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The Gift Of Receiving

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The Gift Of Receiving
How & why graciously receiving gifts and acts of kindness from others is a priceless gift to them.

The Art of Gracious Receiving

Gracious receiving is more than writing or saying a polite or mechanical “Thank-you.” It’s one moment or several moments of our time and attention focused on responding to someone doing something for us or giving something to us. It’s slowing ourselves down long enough to acknowledge someone who’s trying to share some part of themselves or some thing with us. [EXPERT]

 

Here are 5 ways to become a more active receiver:

  1. Give someone your full attention. Stop whatever you’re doing (even just for a few seconds) and focus your attention on the giver. If you’re too busy to stop what you’re doing, say so. Example: “I’d really like to give you my full attention but I can’t do that right now. Can we do this in a few minutes, (later, tomorrow, etc) so I can give you the attention you deserve?” The giver will feel honored and will usually agree to a mutually agreeable future time to present their gift. [EXPERT]
  2. Comment on the specifics of the gift or act of giving. When writing a thank-you note or thanking someone verbally, be as specific as you can about their action AND it’s positive impact on you. It takes a bit more thought (or memory) and yet means so much more than a plain, generic, “Thank-you.” [EXPERT]
  3. If you’re uncomfortable receiving something, turn the attention back to the giver. We don’t want to hurt someone’s feelings because we have trouble receiving. If receiving something triggers some discomfort within us, we can still receive graciously if we turn our attention back to the giver by complimenting him or her for their kindness, creativity, investment of time and/or energy, etc. This will take the attention off of us and make the giver feel even more honored. Example: “Your gift is so unexpected. How nice of you to think of me. You sure caught me off guard. You’re very kind. Thank-you.” [EXPERT]
  4. Make a point to look someone in the eyes when saying “Thanks.” In this busy time, as we rush around, taking a moment to really look at someone when we say “Thanks” gives the giver that moment of honoring I mentioned earlier. It tells them, with our action, that we acknowledge them. It shows them they matter and that they’re not invisible, taken for granted or ignored. This is particularly effective with children and strangers. It only takes a moment but the impact is lasting and positive. [EXPERT]
  5. Better later than never. It’s never too late to thank someone or honor a giver for something nice that they’ve done for us. Example: “Hi, I just wanted you to know how much I appreciated what you did for me last week (last month, last year., etc.). I was in such a dizzy when you stopped by (called, wrote, etc.) that I didn’t realize I hadn’t thanked you properly. You were very kind and I just want to make sure you know I’m grateful.” [EXPERT]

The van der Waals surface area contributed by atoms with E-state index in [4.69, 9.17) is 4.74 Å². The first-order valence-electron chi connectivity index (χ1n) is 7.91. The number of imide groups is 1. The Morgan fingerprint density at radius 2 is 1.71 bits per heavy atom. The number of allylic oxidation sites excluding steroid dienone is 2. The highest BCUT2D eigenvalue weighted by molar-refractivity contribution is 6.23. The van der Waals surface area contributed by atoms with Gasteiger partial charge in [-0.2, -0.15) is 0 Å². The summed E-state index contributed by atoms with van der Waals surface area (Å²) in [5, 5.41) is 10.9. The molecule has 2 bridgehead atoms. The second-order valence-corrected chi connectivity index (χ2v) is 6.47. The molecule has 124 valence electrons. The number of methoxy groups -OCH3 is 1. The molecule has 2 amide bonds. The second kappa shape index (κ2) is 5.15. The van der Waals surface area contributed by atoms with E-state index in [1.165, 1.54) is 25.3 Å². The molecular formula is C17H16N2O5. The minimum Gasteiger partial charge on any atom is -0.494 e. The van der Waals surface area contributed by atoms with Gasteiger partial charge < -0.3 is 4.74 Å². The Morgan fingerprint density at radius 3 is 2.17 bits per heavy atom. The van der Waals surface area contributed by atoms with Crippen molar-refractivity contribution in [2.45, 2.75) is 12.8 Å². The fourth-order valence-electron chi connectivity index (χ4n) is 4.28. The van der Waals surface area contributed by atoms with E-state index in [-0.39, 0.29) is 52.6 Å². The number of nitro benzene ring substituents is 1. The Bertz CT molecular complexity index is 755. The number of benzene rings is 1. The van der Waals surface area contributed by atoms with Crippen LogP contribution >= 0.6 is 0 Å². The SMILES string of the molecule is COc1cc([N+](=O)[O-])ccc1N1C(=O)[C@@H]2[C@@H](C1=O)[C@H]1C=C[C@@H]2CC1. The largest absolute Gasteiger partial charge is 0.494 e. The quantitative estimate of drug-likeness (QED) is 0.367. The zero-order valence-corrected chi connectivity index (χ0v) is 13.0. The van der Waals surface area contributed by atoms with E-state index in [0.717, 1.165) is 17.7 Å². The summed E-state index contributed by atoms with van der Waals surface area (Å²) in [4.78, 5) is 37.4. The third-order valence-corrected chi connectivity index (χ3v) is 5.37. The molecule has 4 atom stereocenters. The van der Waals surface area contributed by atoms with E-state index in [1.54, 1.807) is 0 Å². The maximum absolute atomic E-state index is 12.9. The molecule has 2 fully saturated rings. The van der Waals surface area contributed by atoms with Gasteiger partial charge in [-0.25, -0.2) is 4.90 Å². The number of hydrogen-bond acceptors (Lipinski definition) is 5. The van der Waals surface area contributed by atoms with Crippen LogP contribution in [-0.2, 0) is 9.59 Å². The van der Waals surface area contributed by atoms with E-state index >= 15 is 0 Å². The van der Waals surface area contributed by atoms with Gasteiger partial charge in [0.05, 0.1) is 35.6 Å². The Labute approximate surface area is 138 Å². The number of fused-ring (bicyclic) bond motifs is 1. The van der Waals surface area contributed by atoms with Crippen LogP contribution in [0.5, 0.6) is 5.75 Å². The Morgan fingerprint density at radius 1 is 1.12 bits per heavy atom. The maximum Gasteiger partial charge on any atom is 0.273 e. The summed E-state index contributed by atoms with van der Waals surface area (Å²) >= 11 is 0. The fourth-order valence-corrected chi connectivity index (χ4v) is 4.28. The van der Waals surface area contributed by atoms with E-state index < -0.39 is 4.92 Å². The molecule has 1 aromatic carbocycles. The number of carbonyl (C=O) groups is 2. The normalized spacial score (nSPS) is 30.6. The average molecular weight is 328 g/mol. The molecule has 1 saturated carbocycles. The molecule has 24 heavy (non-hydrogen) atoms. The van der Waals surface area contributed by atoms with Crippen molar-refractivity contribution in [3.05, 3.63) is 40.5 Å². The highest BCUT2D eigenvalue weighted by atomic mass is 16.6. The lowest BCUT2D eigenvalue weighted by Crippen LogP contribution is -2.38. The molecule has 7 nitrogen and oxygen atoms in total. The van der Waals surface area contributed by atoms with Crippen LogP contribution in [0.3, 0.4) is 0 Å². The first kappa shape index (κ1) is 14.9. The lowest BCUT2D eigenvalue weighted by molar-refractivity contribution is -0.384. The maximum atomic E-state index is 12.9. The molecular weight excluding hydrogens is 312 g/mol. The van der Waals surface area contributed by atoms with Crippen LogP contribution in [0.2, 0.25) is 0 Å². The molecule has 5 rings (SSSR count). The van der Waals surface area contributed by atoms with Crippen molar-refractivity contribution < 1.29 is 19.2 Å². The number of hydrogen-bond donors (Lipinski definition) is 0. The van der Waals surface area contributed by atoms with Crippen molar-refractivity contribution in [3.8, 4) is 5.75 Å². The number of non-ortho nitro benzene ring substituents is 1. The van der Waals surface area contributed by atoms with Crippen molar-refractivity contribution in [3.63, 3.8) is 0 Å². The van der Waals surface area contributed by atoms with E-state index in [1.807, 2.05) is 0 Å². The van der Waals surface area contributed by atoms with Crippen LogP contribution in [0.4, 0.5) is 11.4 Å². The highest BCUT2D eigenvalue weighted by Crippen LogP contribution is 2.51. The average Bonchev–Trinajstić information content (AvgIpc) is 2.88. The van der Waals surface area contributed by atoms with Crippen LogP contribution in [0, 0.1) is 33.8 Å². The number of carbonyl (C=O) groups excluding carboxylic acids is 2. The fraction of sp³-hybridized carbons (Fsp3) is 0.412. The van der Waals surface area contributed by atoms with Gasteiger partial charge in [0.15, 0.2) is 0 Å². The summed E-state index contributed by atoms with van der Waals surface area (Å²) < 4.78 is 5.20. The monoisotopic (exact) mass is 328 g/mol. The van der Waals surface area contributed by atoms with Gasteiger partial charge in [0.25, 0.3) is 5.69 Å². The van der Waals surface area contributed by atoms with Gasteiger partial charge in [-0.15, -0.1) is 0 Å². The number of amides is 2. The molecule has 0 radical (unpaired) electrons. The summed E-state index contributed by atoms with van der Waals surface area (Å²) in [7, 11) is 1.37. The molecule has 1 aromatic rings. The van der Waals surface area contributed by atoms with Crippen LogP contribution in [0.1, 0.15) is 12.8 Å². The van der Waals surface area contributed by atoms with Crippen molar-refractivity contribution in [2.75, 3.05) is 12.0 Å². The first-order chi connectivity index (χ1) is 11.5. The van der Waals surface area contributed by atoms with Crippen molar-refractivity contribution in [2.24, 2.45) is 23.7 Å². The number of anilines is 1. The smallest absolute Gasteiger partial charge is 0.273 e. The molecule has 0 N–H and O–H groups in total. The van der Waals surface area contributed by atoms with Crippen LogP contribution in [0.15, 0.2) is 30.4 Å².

Happily, most receiving blunders can be repaired. If you realize that you’ve overlooked or missed a chance to appreciate someone’s act of giving, there may be some hurt or angry feelings. Silently hoping their upset feelings will go away is denial and avoidance rationalization. It’s also a fear choice. See my article about making choices with fear or courage. People have long memories when it comes to being unappreciated. So, if the relationship is important to you. Here’s an effective and light-hearted way to approach this person in order to acknowledge your oversight and apologize, non-defensively. [EXPERT]

Try this: “Don’t you hate it when you do something nice for someone and they don’t say anything about it? Me too and I’m SO sorry! I really do appreciate what you did for me/gave to me.” This direct, sincere and non-defensive comment usually clears the air.

 

Get good at receiving! 

As we reflect on our ability to receive, we’ll surely realize that we missed a chance or two to practice gracious receiving. Fortunately, awareness brings the opportunity for change and to make new choices. Rather than beating ourselves up for the past (a well-worn path and non-productive use of time and energy), we can choose to forgive ourselves, apologize where applicable and then turn our attention to becoming excellent receivers from this day forward. [EXPERT]

This skill gets easier with practice. Why? Because it feels so good to have such a positive impact on people. Birthdays and the upcoming holidays give us lots of opportunities to master our receiving skills. While its true that feeling valuable and worthy may not be line items on anyone’s gift list, these are basic human desires. As we realize we have the ability to instill these feelings in others, we can look for opportunities to do so.

Next time you find yourself with a chance to receive and therefore have some positive impact on another-consciously give it a whirl! Although they may not know why they feel so good, you’ll know and that’ll put a smile on your face as well. Isn’t it kind of ironic (and wonderful) that each time we graciously receive a gift or act of kindness; we’re also able to give one in return?! The saying, “It’s better to give than to receive,” has been drilled into our heads since we were kids but I think a more accurate phrase might be, “It’s joyful to give and very thoughtful to receive.” May you find both generous giving and gracious receiving equally energizing and joy-filled activities anytime of the year.


Copyright 2002 Cathryn Bond Doyle.
Revised for YourTango.com 2012, Copyright Cathryn Bond Doyle

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